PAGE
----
Celebrant: My friends, we come before the God of all creation, the God who knows every creature and all our needs. With great trust we offer our petitions in the name of all creation.

Reader 1: We pray for the faith communities that they may respond to the signs of the times expressed in the cry of nature, may we learn to respect creation and care for it as a gift of God. God of compassion, hear us.
All: Lord, hear our prayer.
Reader 2: We pray that the God of mercy and compassion may make straight our crooked paths, and may we find new paths to promote peace and harmony in our local and international communities. God of compassion, hear us.
All: Lord, hear our prayer.

Reader 3: We pray that our the human family may grow in faith and respect for all people especially the poor and the vulnerable who suffer most from international insensitivity and greed. May we act with integrity, solidarity and wisdom. God of compassion, hear us.
All: Lord, hear our prayer.

Reader 4: We pray that young people may be inspired by the example of Saint Francis to make lifestyle choices that are selfless and sustainable, promote the care of creation, and encourage practices that respect the rights of the human person. God of compassion, hear us.
All: Lord, hear our prayer.

Reader 5: As we gather today on this sacred ground we pray what earth has given and human hands have made, this St Francis Garden Peace Park may be a place of harmony, honour, glory and praise to God. God of compassion, hear us.
All: Lord, hear our prayer.

Celebrant: O gracious God, giver of all that is good, we bless you for having given us life to share with so many other creatures. We praise you and ask that you continue to pour out your Spirit upon the universe, and in it to show forth your glory. We ask this through Christ our Lord.
All: Amen.

Prayer of Blessing
Bishop: Lord, we bless you for you alone are holy, and because in your compassion for sinners you sent into the world your Son, Jesus Christ, the author and perfecter of holiness.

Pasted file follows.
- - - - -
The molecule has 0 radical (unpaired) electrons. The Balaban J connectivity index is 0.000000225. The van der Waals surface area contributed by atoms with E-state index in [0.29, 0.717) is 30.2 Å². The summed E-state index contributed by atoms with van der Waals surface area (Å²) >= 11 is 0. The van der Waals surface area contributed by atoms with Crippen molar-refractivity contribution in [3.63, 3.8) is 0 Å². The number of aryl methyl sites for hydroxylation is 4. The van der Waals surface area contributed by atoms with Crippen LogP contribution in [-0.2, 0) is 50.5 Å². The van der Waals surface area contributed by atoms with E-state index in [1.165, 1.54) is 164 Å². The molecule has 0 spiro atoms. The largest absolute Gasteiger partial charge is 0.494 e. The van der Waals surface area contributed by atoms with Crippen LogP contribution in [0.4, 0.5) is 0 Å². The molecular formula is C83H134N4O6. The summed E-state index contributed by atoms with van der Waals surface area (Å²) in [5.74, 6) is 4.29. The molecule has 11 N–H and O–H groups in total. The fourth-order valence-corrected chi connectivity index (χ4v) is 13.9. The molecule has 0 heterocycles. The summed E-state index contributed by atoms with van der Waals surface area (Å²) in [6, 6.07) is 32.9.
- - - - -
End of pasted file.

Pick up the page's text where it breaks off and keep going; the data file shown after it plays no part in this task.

He sent the Spirit to sustain his newborn Church, a voice that teaches us the secrets of holiness, a breeze that strengthens and refreshes, a fire that sears our hearts in love, the seed of God that yields a harvest of grace.
Today we praise you for the gifts of the Spirit bestowed on Saint Francis of Assisi in whose honour we dedicate this image.
May we follow in the footsteps of the Lord, keeping before us the example of Saint Francis and grow to maturity measured not by nature, but by the fullness of Christ.
May we proclaim his Gospel by word and deed and shouldering our crosses daily, expend ourselves in the service of others.
As we carry out our earthly duties, may we be filled with the Spirit of Christ and keep our eyes fixed on the glories of heaven, where you, Father, receive those who will reign with your Son, forever and ever.

Concluding Rite
Bishop: God, the crowning glory and the joy of all his saints, has graciously given you the gift of their patronage. May he continue to bestow his blessing upon you.
Bishop: Delivered from present evils by the intercession of the saints and guided by the example of their holy lives, may you be found always ready to serve God and your neighbour.
ALL: Amen.
Bishop: The Church rejoices in serenity that you, sons and daughters of the Church, are destined to join the saints in heaven and to share their unending happiness.
Bishop: And may almighty God bless you all, + the Father, and + the Sons, and + the Holy Spirit.